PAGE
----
Personally I don't think either fits the usual cap of pay driver. Both would have made a healthier F1 on talent alone.

Fair enough. So he's still a pay driver.

Personally, I think that rather than trying to reclassify drivers like Perez or Bottas as not being pay drivers (when they clearly are) we should change our own perception of pay drivers. Being a pay driver does not mean one is talentless.


Yeah agree completely.

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PostPosted: Thu Feb 08, 2018 9:58 am 
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Dare I say it? I believe Alonso's highest ranking after becoming a Ferrari pay driver was 2nd. :D

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PostPosted: Thu Feb 08, 2018 10:03 am 
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Fiki wrote:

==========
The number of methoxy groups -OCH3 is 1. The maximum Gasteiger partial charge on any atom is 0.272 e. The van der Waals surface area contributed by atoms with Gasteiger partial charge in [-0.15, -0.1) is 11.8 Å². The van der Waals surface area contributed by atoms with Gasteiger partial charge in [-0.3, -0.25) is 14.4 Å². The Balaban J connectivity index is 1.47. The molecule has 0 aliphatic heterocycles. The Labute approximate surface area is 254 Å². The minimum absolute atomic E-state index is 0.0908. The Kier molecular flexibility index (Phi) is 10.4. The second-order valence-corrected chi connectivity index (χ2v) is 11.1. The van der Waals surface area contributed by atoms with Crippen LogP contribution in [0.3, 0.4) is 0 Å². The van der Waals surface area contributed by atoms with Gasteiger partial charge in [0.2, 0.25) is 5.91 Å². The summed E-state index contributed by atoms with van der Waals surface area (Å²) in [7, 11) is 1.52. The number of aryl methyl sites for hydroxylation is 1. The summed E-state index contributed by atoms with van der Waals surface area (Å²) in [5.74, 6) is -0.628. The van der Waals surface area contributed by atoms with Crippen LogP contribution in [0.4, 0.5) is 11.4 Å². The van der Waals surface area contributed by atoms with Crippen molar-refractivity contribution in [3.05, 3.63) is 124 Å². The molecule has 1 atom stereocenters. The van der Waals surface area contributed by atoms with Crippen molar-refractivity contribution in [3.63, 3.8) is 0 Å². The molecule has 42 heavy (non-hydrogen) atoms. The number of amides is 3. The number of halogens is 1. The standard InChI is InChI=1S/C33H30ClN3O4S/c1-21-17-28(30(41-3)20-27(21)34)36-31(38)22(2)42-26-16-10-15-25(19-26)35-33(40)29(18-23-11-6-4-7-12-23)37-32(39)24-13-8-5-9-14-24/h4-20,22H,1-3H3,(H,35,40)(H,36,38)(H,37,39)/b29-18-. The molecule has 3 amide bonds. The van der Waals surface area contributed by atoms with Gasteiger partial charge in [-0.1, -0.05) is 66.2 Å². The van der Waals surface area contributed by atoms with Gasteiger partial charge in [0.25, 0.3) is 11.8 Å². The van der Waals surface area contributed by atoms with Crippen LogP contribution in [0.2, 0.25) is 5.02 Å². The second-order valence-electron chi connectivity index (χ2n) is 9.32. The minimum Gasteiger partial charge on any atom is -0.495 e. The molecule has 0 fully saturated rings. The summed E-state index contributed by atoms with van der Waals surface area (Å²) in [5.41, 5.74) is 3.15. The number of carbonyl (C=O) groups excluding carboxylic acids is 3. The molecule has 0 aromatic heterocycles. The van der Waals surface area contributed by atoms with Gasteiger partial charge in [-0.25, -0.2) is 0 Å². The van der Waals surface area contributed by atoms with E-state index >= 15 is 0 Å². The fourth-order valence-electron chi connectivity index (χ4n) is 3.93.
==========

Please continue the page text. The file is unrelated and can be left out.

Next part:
Dare I say it? I believe Alonso's highest ranking after becoming a Ferrari pay driver was 2nd. :D

The moment I saw this thread I thought of you and Alonso!!!


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PostPosted: Thu Feb 08, 2018 11:08 am 
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Exediron wrote:

Personally, I think that rather than trying to reclassify drivers like Perez or Bottas as not being pay drivers (when they clearly are) we should change our own perception of pay drivers. Being a pay driver does not mean one is talentless.


I try to think of it as "drivers that would not be in F1 if it wasn't for their money".
And I realize this is also highly subjective ;)

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PostPosted: Thu Feb 08, 2018 4:33 pm 
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mds wrote:
Exediron wrote: